Michael E. R. Nicholls

Learn More
Typically, numbers are spatially represented using a mental 'number line' running from left to right. Individuals with number-form synaesthesia experience numbers as occupying specific spatial coordinates that are much more complex than a typical number line. Two synaesthetes (L and B) describe experiencing the numbers 1 through 10 running vertically from(More)
Patients with right parietal damage and spatial neglect ignore the leftward features of their environment - causing them to bump into the left-side of doorways. In contrast, the normal population shows a mild attentional bias towards the left. Self-report measures show more collisions to the right in everyday settings. We sought to obtain a quantitative(More)
Whereas right parietal damage can result in left hemineglect, the general population shows a subtle neglect of the right hemispace-known as pseudoneglect. A recent study has demonstrated that people collide to the right more often and attributed this bias to pseudoneglect. [Nicholls, M. E. R., Loftus, A., Meyer, K., & Mattingley, J.B. (2007). Things that go(More)
Patients with unilateral neglect of the left side bisect physical lines to the right whereas individuals with an intact brain bisect lines slightly to the left (pseudoneglect). Similarly, for mental number lines, which are arranged in a left-to-right ascending sequence, neglect patients bisect to the right. This study determined whether individuals with an(More)
Null hypothesis significance testing uses the seemingly arbitrary probability of .05 as a means of objectively determining whether a tested effect is reliable. Within recent psychological articles, research has found an overrepresentation of p values around this cut-off. The present study examined whether this overrepresentation is a product of recent(More)
In contrast to the leftward inattention caused by right parietal damage, normal brain function shows a subtle neglect of the right and left sides in peripersonal and extrapersonal space, respectively. This study explored how these attentional biases cause healthy individuals to collide with objects on the right. In Experiment 1, participants navigated(More)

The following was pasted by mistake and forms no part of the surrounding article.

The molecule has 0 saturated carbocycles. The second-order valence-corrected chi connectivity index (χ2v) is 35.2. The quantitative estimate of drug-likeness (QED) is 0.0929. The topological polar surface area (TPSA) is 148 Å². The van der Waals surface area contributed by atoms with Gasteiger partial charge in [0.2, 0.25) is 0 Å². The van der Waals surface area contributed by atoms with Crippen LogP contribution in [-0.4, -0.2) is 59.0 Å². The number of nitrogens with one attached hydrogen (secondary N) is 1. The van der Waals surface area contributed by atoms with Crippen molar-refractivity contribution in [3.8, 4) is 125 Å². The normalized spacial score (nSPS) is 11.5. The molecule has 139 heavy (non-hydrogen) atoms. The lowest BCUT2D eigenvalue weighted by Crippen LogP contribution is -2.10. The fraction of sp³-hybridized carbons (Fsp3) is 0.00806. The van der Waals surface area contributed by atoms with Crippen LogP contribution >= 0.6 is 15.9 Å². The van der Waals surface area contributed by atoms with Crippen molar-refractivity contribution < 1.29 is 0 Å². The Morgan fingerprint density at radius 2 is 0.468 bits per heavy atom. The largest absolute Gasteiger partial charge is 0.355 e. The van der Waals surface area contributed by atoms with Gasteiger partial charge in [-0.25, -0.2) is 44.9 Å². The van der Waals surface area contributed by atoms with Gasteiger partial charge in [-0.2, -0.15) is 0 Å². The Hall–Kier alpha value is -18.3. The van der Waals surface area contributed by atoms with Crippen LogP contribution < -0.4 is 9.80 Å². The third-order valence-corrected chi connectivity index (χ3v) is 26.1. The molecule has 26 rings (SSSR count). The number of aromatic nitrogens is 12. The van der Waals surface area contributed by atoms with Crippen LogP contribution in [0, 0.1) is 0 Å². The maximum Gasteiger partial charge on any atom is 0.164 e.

The two cerebral hemispheres in humans have been suggested to control contralaterally opposed attentional biases. These biases may be revealed by unilateral hemispheric damage, which often causes contralesional spatial neglect, particularly when the right hemisphere (RH) is affected. Subtle attentional biases have also been observed in normal observers in(More)
Judgments of relative magnitude between the left and right sides of a stimulus are generally weighted toward the features contained on the left side. This leftward perceptual bias could be the result of, (a) left-to-right scanning biases, (b) pre-motor activation of the right hemisphere, or (c) a left hemispatial attentional bias. The relative merits of(More)
Emotions are expressed more clearly on the left side of the face than the right: an asymmetry that probably stems from right hemisphere dominance for emotional expression (right hemisphere model). More controversially, it has been suggested that the left hemiface bias is stronger for negative emotions and weaker or reversed for positive emotions (valence(More)
Visuomotor adaptation to left-shifting prisms can affect performance for a variety of tasks in neurologically intact (normal) participants. This study examined whether visuomotor adaptation affects performance on the greyscales task in normal participants. Forty-two normal participants completed a greyscales task before and after adaptation to either:(More)